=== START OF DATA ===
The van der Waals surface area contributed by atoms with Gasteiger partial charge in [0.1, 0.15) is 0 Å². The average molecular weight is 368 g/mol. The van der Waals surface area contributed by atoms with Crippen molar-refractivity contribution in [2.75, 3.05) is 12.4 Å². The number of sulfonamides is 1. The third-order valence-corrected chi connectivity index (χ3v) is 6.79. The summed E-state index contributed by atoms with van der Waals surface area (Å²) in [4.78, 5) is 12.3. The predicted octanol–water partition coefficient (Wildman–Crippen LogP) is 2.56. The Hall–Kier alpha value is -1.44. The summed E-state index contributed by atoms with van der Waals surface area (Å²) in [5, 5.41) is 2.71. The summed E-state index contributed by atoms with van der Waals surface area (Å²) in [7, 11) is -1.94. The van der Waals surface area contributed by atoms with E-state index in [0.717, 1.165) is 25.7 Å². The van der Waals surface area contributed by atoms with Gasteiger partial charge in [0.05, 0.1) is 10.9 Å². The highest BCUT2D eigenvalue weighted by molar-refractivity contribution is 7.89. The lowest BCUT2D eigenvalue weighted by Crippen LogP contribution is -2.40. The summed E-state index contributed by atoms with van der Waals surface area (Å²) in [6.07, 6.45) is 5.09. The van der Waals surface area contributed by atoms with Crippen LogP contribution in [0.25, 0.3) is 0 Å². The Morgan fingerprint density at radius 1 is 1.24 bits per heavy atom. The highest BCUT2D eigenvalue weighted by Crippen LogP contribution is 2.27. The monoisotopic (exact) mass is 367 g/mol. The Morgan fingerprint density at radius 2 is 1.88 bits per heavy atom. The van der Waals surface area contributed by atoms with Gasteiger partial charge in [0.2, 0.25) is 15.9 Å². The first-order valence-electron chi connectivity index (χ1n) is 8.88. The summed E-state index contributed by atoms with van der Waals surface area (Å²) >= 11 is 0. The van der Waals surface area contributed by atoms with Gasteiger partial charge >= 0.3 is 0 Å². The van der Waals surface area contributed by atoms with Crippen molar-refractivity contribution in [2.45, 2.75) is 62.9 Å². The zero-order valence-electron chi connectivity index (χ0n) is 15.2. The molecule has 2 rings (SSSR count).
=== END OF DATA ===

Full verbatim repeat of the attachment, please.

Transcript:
The van der Waals surface area contributed by atoms with Gasteiger partial charge in [0.1, 0.15) is 0 Å². The average molecular weight is 368 g/mol. The van der Waals surface area contributed by atoms with Crippen molar-refractivity contribution in [2.75, 3.05) is 12.4 Å². The number of sulfonamides is 1. The third-order valence-corrected chi connectivity index (χ3v) is 6.79. The summed E-state index contributed by atoms with van der Waals surface area (Å²) in [4.78, 5) is 12.3. The predicted octanol–water partition coefficient (Wildman–Crippen LogP) is 2.56. The Hall–Kier alpha value is -1.44. The summed E-state index contributed by atoms with van der Waals surface area (Å²) in [5, 5.41) is 2.71. The summed E-state index contributed by atoms with van der Waals surface area (Å²) in [7, 11) is -1.94. The van der Waals surface area contributed by atoms with E-state index in [0.717, 1.165) is 25.7 Å². The van der Waals surface area contributed by atoms with Gasteiger partial charge in [0.05, 0.1) is 10.9 Å². The highest BCUT2D eigenvalue weighted by molar-refractivity contribution is 7.89. The lowest BCUT2D eigenvalue weighted by Crippen LogP contribution is -2.40. The summed E-state index contributed by atoms with van der Waals surface area (Å²) in [6.07, 6.45) is 5.09. The van der Waals surface area contributed by atoms with Crippen LogP contribution in [0.25, 0.3) is 0 Å². The Morgan fingerprint density at radius 1 is 1.24 bits per heavy atom. The highest BCUT2D eigenvalue weighted by Crippen LogP contribution is 2.27. The monoisotopic (exact) mass is 367 g/mol. The Morgan fingerprint density at radius 2 is 1.88 bits per heavy atom. The van der Waals surface area contributed by atoms with Gasteiger partial charge in [0.2, 0.25) is 15.9 Å². The first-order valence-electron chi connectivity index (χ1n) is 8.88. The summed E-state index contributed by atoms with van der Waals surface area (Å²) >= 11 is 0. The van der Waals surface area contributed by atoms with Gasteiger partial charge >= 0.3 is 0 Å². The van der Waals surface area contributed by atoms with Crippen molar-refractivity contribution in [2.45, 2.75) is 62.9 Å². The zero-order valence-electron chi connectivity index (χ0n) is 15.2. The molecule has 2 rings (SSSR count).